A team of scientists from the University of California, San Francisco (UCSF) has developed a neural interface for decoding the commands the brain sends to the vocal tract. The technology enables angina patients who have been paralyzed for about 15 years to communicate, the study said.
The experts placed an array of thin, flexible electrodes on the surface of the volunteers’ cerebral cortex. The system records neural signals and sends the data to a speech decoder.
Scientists say this is the first time a paralyzed person who has lost the ability to speak has used neurotechnology to replicate entire words.
The system allows deciphering the user’s intent to use the vocal tract, which includes dozens of muscles that control the larynx, tongue and lips. Humans use relatively few basic configurations when speaking, the researchers said.
Schematic diagram of a brain-computer voice interface. Data: New England Journal of Medicine.
The scientists noted that at the start of the study, the team was faced with a lack of data on patterns that could explain the link between brain activity and the simplest components of speech — phonemes and syllables.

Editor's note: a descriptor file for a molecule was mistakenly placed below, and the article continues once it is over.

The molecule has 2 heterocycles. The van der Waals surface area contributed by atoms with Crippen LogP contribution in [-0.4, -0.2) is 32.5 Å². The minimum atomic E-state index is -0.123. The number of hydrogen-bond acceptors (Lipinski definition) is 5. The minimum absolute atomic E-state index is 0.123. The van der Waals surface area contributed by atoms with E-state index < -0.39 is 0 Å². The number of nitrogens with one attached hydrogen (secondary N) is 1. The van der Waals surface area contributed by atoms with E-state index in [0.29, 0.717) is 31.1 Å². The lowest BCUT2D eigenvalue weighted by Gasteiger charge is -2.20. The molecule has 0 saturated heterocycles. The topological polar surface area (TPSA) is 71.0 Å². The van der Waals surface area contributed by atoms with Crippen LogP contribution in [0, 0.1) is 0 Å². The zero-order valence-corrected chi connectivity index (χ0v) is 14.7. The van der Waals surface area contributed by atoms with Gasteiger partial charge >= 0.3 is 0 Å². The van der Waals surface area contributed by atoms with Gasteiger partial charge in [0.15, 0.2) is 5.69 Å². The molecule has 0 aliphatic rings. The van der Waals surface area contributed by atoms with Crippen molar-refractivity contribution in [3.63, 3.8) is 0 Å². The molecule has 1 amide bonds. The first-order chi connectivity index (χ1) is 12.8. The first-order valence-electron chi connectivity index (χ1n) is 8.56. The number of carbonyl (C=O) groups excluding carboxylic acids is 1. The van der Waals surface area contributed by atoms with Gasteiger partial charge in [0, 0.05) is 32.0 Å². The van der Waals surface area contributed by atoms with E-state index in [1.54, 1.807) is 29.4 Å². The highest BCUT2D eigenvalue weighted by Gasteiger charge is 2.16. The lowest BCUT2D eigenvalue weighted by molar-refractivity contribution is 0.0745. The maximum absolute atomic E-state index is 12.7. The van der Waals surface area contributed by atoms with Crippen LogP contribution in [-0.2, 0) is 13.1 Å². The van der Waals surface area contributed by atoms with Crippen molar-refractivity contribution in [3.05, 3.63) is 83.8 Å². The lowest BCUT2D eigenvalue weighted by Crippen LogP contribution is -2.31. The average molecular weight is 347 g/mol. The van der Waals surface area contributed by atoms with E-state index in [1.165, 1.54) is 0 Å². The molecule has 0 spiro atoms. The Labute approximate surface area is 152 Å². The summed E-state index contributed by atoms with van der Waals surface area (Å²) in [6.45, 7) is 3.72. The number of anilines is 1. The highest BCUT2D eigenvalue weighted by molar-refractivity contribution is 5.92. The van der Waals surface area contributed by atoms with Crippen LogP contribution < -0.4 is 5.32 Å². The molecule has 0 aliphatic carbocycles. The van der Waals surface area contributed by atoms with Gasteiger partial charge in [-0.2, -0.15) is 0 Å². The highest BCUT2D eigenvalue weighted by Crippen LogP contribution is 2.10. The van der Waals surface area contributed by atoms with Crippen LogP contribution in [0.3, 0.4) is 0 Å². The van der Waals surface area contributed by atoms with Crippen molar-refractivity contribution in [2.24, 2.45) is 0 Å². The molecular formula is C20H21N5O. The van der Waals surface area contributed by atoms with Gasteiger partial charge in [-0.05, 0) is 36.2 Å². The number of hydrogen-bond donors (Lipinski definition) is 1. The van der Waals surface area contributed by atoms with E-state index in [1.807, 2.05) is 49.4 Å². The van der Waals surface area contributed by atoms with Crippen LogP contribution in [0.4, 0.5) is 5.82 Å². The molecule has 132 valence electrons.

Therefore, they used information provided by volunteers at the UCSF Epilepsy Center. There, electrodes are surgically placed on the surface of the cerebral cortex before surgery to create a map of the areas involved during seizures.
Many of these patients participated in research experiments using recordings of their brain waves. Therefore, the experts asked volunteers to allow the study of neural activity patterns during the exchange process.
They recorded changes in respondents’ brain waves as they uttered simple words and sounds, and tracked the movements of their tongue and mouth.
Sometimes scientists draw a patient’s face in order to extract motion gestures using a computer vision system. They also used an ultrasound machine under the jaw to simulate the movement of the tongue in the mouth.
The team then matched neural patterns to muscle contractions. According to experts, there is a representative map of the different parts of the control vocal tract. They also found that during light exchange, different areas of the brain work together in a coordinated fashion.
The UCSF team has recruited two volunteers to test the system. In the future, they plan to increase the number of participants in the experiment, allowing them to communicate at a rate of 100 words per minute.
Recall that in May, the US startup Synchron launched a clinical trial of the Stentrode neural interface, designed to help paralyzed patients.
In January, scientists developed an artificial intelligence-powered eye implant that could restore sight to a nearly blind woman.
In August 2021, Synchron received FDA approval for human testing of the neural interface.
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